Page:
“I worry that Daniel Thatcher just doesn’t get it. These victims have endured a terrible sexual assault, and then had to submit themselves to an incredibly invasive process and exam. The legislature’s job is not to prioritize these cases, and these victims. All sexual assault kits have evidentiary value, because all sexual assault victims have value. In this modern age of DNA testing and crime evidence, Utahns deserve more and better representation.”
Thatcher’s comments begin at ~2:07:00 of the recording, a transcript of the quote follows:
Thatcher: Thank you Mr. Chair. Evidently I need some clarification, it has been four months since session so maybe my memory is already fuzzy. I was under the impression that law enforcement had basically explained to us that if there is a kit with evidentiary value there is absolutely no reason that they would not have sent that kit foreword. That what is being called a backlog is, in fact, kits that for whatever reason, -whether it’s not having a strong case, whether it’s the accused admitting to the facts that would be established by the kit ,and it’s only a question of consent - or, for whatever reason, that this isn't so much a backlog of valid, valuable evidence, as kits that were collected but not necessarily needed. Did I misunderstand that, has the situation changed?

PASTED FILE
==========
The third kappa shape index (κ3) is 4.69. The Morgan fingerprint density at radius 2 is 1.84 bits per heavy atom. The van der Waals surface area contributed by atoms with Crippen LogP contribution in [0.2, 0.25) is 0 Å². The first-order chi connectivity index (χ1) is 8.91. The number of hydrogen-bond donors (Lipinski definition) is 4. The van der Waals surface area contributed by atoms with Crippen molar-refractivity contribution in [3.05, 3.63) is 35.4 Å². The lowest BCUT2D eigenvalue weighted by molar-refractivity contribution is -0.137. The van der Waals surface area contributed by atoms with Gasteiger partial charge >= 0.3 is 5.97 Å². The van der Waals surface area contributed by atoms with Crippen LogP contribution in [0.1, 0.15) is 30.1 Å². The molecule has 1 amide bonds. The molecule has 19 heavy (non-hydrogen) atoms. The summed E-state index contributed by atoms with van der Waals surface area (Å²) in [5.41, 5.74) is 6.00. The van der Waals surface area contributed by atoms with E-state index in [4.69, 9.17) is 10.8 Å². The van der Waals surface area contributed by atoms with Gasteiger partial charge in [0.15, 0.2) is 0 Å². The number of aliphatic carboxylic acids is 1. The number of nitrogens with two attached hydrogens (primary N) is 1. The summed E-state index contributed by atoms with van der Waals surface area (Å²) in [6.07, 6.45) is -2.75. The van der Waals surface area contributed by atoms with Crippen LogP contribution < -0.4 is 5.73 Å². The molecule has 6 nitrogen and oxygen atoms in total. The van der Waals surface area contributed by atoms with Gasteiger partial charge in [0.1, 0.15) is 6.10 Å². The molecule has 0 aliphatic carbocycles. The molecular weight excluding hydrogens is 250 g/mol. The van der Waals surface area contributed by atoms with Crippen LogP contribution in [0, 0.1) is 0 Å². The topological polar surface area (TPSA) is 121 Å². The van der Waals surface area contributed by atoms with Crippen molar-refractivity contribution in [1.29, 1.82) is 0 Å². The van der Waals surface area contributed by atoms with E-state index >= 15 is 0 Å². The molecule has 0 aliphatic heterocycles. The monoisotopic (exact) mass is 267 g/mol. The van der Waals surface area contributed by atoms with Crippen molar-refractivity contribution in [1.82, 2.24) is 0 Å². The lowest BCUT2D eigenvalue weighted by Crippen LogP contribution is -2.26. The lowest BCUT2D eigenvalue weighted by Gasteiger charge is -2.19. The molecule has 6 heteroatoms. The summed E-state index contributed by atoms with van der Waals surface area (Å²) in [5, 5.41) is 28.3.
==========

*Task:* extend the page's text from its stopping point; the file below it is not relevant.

Presenter: I think that is accurate in your understanding but I think what law enforcement is doing, and we have Detective Boardman up here to talk about that too, and I appreciate his comments, but what I think law enforcement is doing is evaluating those untested kits. Going back taking a look, just to see. At least some of the agencies are deciding whether or not, maybe…I don’t want to say something the slipped through the cracks or not, but maybe something did. Or maybe in an attempt to link some cases together, maybe they will be submitting those to the laboratory.
Thatcher: Okay well I just want to reiterate to this committee and to any public that is listening the very same commitment I made as the chair of the appropriations committee for criminal justice. I don't want to spend limited valuable resources for an issue that is merely perception. But I will tell you right now, if there is a single kit with evidentiary value that is not being processed, that is absolutely completely unacceptable and there is no excuse for that not being funded. If that is the case, we will fix it. We need to know is this a legitimate backlog of evidence, or is it simply we are trying to put a perception of doing more because this is such an emotional issue?